- The Right to equality: This right requires that a customer is treated equally as other customers regardless of differences in financial standing/deposit balance, physical ability, age, gender, ethnicity, or creed. It is wrong for a bank to offer preferential treatment to some customers at the expense of other similar kinds of customers. However, banks may decide to differentiate customers on account of the nature of the products customers purchase or subscribe to. In this case, some customers may benefit from certain privileges which are features of specific products or services.
- The Right to a free monthly statement of Account: The provision of the CBN Revised Guide to Bank Charges is that banks are required to provide their customers with free statements of account on a monthly basis. This means that you have a right to get your monthly statement of account from your bank at no cost. It should be noted, however, that the Guide provides that any special request attracts a fee of N50 per page.
Duties of a bank customer
As we all know, it is impossible to have a right without a corresponding duty. As such, every bank customer has duties/obligations which have been provided for by the CBN. These duties include;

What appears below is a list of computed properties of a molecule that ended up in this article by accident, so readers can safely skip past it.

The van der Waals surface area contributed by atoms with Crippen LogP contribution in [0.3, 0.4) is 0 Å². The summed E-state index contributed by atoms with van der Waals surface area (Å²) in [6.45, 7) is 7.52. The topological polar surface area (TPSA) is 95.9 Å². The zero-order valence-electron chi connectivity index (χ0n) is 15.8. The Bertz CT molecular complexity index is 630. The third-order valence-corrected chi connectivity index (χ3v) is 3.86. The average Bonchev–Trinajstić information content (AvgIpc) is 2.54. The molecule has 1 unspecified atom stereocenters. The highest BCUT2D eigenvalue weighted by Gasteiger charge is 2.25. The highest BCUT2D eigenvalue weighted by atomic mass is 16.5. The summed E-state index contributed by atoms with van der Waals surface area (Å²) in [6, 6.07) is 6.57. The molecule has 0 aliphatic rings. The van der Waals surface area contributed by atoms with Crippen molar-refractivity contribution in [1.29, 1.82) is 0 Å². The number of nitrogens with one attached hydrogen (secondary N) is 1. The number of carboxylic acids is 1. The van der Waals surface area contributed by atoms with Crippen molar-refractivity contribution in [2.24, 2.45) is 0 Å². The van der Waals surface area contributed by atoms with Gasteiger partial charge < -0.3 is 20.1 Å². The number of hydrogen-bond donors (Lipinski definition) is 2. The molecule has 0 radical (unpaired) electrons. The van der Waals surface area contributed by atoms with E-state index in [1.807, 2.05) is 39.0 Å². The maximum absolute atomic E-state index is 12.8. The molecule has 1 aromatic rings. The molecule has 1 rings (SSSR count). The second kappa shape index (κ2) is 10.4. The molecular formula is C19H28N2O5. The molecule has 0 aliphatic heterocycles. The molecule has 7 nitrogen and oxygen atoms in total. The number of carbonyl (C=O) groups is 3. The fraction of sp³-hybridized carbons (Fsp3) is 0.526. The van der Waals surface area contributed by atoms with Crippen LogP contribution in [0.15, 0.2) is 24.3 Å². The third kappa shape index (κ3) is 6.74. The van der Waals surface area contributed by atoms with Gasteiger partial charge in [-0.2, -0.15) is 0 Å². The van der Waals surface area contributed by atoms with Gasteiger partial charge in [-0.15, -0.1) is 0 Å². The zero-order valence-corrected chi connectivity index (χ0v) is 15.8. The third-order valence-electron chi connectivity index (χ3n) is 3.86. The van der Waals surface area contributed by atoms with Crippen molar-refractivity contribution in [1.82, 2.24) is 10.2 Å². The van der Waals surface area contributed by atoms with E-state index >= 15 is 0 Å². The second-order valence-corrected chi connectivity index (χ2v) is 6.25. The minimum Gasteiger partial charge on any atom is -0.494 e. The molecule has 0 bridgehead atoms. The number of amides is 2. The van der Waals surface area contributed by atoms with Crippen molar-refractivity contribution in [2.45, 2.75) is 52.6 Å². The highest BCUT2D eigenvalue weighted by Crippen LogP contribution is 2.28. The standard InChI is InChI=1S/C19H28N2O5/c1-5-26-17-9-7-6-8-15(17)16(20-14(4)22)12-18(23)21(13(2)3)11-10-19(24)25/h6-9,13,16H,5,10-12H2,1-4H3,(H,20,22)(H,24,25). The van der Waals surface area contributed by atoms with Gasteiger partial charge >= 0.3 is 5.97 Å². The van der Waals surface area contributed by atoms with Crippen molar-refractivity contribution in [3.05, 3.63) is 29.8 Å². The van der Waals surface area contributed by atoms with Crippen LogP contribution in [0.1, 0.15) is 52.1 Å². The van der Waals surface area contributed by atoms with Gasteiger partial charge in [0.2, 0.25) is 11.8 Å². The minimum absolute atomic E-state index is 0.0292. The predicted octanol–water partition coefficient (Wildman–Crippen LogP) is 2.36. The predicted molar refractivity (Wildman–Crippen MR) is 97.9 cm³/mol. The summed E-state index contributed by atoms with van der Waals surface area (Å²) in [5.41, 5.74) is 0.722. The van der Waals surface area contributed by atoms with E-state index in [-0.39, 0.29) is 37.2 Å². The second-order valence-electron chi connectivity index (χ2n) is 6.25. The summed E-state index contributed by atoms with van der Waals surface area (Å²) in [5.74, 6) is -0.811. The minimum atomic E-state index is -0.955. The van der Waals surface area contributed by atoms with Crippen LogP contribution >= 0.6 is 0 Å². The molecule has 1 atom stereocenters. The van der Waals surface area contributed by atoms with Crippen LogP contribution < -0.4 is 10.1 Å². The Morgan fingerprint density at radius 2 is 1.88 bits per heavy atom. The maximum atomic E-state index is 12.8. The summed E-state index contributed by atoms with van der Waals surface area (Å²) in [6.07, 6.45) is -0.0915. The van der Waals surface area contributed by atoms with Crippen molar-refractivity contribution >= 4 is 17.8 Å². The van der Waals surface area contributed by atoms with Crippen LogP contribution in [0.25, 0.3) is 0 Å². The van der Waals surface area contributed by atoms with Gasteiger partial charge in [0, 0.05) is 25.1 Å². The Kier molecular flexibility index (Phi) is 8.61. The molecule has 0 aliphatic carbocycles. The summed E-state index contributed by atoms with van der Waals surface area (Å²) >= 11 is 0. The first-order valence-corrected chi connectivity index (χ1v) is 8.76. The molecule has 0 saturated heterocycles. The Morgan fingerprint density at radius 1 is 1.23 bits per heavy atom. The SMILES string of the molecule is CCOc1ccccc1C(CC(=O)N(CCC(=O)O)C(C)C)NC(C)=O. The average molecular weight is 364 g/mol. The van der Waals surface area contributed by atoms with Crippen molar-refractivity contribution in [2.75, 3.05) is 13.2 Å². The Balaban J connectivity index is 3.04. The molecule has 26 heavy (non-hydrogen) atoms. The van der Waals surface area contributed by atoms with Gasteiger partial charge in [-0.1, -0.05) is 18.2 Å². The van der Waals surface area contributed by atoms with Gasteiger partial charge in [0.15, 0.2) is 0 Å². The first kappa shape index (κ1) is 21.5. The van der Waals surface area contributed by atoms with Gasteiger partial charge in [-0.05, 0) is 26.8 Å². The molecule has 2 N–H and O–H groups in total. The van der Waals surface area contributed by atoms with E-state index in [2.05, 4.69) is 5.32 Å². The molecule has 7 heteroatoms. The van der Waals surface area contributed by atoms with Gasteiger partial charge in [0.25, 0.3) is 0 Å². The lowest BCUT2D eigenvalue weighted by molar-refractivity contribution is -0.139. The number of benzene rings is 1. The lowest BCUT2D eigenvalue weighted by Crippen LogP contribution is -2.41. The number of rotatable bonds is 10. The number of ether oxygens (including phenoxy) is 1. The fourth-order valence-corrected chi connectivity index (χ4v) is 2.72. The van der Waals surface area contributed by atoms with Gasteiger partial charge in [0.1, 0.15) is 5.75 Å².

- Duty of knowledge and understanding: Without adequate knowledge, customers are bound to make ill-informed decisions which may result in complaints from customers to their banks. It is generally agreed that sophistication in the banking industry has tasked the understanding of even people that are financially literate. It is, therefore, the responsibility of the customer to take all necessary precautions.
- Duty of financial obligation: This requires customers to repay credit facilities and pay mutually agreed interest on loans and other financial services rendered by their banks as and when due. This is one of your major responsibilities to the extent that banks are established to provide loans and other financial services to you and other customers. Thus, you are obligated to ensure that payments or repayments to your bank are not delayed in order not to suffer penalties in the form of default charges.